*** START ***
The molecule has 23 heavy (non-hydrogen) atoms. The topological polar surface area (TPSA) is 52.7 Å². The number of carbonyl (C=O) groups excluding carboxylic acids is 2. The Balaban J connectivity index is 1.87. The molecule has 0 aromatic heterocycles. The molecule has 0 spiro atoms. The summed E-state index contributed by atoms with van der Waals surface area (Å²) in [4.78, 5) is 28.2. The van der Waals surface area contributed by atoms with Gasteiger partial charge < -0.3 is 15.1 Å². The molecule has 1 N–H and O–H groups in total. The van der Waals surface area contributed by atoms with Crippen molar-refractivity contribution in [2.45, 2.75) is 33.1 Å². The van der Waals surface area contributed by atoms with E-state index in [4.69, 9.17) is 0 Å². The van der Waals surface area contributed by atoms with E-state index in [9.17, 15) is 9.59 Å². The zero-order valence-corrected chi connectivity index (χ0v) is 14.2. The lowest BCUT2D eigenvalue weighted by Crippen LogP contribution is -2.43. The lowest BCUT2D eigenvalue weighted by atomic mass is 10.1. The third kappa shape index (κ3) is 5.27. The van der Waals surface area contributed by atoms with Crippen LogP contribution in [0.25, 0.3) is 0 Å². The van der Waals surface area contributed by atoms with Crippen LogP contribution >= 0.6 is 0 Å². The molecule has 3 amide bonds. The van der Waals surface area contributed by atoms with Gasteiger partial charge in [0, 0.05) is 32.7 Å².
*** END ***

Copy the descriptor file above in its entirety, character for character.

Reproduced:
The molecule has 23 heavy (non-hydrogen) atoms. The topological polar surface area (TPSA) is 52.7 Å². The number of carbonyl (C=O) groups excluding carboxylic acids is 2. The Balaban J connectivity index is 1.87. The molecule has 0 aromatic heterocycles. The molecule has 0 spiro atoms. The summed E-state index contributed by atoms with van der Waals surface area (Å²) in [4.78, 5) is 28.2. The van der Waals surface area contributed by atoms with Gasteiger partial charge < -0.3 is 15.1 Å². The molecule has 1 N–H and O–H groups in total. The van der Waals surface area contributed by atoms with Crippen molar-refractivity contribution in [2.45, 2.75) is 33.1 Å². The van der Waals surface area contributed by atoms with E-state index in [4.69, 9.17) is 0 Å². The van der Waals surface area contributed by atoms with E-state index in [9.17, 15) is 9.59 Å². The zero-order valence-corrected chi connectivity index (χ0v) is 14.2. The lowest BCUT2D eigenvalue weighted by Crippen LogP contribution is -2.43. The lowest BCUT2D eigenvalue weighted by atomic mass is 10.1. The third kappa shape index (κ3) is 5.27. The van der Waals surface area contributed by atoms with Crippen LogP contribution in [0.25, 0.3) is 0 Å². The van der Waals surface area contributed by atoms with Crippen LogP contribution >= 0.6 is 0 Å². The molecule has 3 amide bonds. The van der Waals surface area contributed by atoms with Gasteiger partial charge in [0, 0.05) is 32.7 Å².